College applications are a dreaded beast: prepping for, taking, and retaking the SAT or ACT, writing the clever and eloquent essay describing your 18 years on the planet thus far, begging teachers to write letters of recommendation, and then fretting over the final GPA on your transcripts. Now, imagine if all of that process was simply eliminated and instead of jumping through hoops, you made a video. No tests, no essays, no letters, no transcripts. That’s what one college is attempting to do.
Sunday’s Last Week Tonight delivered a 16 minute tongue lashing directed at for-profit colleges and their role in the student debt crisis. The schools have been at the center of a congressional investigation and have been called into question by the media and the public for their recruiting tactics and student loan practices. Host John Oliver didn’t hold back in his recap of the situation.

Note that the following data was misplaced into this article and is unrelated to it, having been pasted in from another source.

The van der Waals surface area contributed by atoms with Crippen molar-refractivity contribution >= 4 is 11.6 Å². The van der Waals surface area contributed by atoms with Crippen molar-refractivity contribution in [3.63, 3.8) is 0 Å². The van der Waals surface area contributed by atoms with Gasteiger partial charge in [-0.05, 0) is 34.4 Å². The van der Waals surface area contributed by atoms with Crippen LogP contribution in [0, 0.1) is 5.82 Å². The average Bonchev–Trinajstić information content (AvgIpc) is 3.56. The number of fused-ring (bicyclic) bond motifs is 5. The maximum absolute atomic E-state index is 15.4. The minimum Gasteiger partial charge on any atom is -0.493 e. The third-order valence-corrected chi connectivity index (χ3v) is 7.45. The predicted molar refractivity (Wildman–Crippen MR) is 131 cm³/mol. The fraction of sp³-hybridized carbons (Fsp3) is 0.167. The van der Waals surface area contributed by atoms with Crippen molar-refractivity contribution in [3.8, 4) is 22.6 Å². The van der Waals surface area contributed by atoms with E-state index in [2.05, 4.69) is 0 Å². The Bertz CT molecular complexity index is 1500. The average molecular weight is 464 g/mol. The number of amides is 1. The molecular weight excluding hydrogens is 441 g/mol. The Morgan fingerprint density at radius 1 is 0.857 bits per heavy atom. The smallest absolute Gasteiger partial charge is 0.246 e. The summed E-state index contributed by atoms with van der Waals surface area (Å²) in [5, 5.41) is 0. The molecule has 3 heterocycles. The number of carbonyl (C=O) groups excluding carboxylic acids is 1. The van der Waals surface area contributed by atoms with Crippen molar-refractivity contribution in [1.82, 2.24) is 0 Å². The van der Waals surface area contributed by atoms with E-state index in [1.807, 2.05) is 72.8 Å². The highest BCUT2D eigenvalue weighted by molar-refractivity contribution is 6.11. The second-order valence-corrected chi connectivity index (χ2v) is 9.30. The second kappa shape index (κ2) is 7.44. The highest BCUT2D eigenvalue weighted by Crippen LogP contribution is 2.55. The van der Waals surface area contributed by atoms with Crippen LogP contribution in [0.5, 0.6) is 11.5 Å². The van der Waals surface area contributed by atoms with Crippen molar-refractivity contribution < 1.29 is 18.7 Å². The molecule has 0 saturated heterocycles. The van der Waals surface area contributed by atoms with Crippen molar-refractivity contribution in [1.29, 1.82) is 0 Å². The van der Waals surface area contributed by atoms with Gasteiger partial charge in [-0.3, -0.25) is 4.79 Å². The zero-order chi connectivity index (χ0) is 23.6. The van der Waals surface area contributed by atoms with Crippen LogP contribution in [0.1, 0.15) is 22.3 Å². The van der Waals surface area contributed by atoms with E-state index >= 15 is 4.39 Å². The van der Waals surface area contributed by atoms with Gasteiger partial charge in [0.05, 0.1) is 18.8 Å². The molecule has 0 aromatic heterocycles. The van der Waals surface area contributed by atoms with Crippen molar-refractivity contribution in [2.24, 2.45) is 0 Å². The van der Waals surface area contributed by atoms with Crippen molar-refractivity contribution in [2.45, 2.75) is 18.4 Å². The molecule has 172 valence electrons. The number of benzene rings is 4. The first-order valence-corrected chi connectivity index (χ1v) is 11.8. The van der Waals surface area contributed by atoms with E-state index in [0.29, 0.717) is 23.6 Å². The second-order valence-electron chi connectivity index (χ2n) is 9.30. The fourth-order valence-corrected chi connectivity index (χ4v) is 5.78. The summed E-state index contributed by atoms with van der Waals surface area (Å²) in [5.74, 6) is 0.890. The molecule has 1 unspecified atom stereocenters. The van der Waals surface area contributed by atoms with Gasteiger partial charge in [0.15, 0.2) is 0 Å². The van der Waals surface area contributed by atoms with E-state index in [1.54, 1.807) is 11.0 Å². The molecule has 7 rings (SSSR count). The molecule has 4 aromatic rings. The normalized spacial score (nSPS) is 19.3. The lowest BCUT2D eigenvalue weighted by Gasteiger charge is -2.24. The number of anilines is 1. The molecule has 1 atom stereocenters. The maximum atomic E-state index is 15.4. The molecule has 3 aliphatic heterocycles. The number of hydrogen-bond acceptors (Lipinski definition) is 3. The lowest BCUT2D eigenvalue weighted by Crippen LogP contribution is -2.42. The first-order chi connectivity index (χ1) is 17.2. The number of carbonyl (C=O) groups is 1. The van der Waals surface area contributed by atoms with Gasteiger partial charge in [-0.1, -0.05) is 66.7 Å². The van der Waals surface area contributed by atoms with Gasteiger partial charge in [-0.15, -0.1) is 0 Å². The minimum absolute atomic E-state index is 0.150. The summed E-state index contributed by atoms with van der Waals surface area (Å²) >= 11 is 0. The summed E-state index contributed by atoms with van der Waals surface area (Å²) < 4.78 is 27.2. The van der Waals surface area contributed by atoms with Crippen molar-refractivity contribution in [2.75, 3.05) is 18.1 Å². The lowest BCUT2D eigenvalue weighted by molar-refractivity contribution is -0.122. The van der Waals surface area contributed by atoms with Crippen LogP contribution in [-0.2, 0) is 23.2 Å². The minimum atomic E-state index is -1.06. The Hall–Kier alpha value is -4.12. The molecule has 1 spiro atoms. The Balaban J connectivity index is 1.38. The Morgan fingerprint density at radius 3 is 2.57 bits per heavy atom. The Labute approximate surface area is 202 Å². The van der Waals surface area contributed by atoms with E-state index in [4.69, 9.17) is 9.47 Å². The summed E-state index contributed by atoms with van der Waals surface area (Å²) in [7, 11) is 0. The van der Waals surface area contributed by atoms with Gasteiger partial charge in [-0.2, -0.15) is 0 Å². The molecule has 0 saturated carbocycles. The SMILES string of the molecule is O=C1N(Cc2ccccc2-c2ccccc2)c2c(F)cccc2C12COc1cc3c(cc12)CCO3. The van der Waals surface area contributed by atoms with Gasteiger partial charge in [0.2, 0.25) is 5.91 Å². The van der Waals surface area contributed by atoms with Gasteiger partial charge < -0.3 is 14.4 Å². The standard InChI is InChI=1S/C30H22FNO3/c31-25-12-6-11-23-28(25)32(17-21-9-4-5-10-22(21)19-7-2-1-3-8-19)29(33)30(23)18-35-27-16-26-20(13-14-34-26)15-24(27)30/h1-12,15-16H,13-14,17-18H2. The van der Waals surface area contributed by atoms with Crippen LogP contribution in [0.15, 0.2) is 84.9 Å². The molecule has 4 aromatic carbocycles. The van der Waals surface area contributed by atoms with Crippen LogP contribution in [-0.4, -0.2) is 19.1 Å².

The race gap has narrowed significantly in college enrollments, with 65 percent of black high school graduates attending college, compared to just under 70 percent of whites in 2011, according to the National Center for Education Statistics. However, the gap in graduation rates remains wide and admission to college has little value if a degree isn’t the end result.
According to a recent report by the National Student Clearinghouse Research Center, some older students are actually leaving school to return to an improving job market. Since last year, enrollment dropped by 0.8 percent; over the previous year, enrollment declined 2.3 percent.
Every state in the US has at least one “hidden gem” of a college, one that can claim both high acceptance rates and excellent academics. Too often, those gems are overlooked in the scramble to be accepted to the more exclusive schools. Recently, Business Insider teamed up with Niche to determine the most underrated college in each state.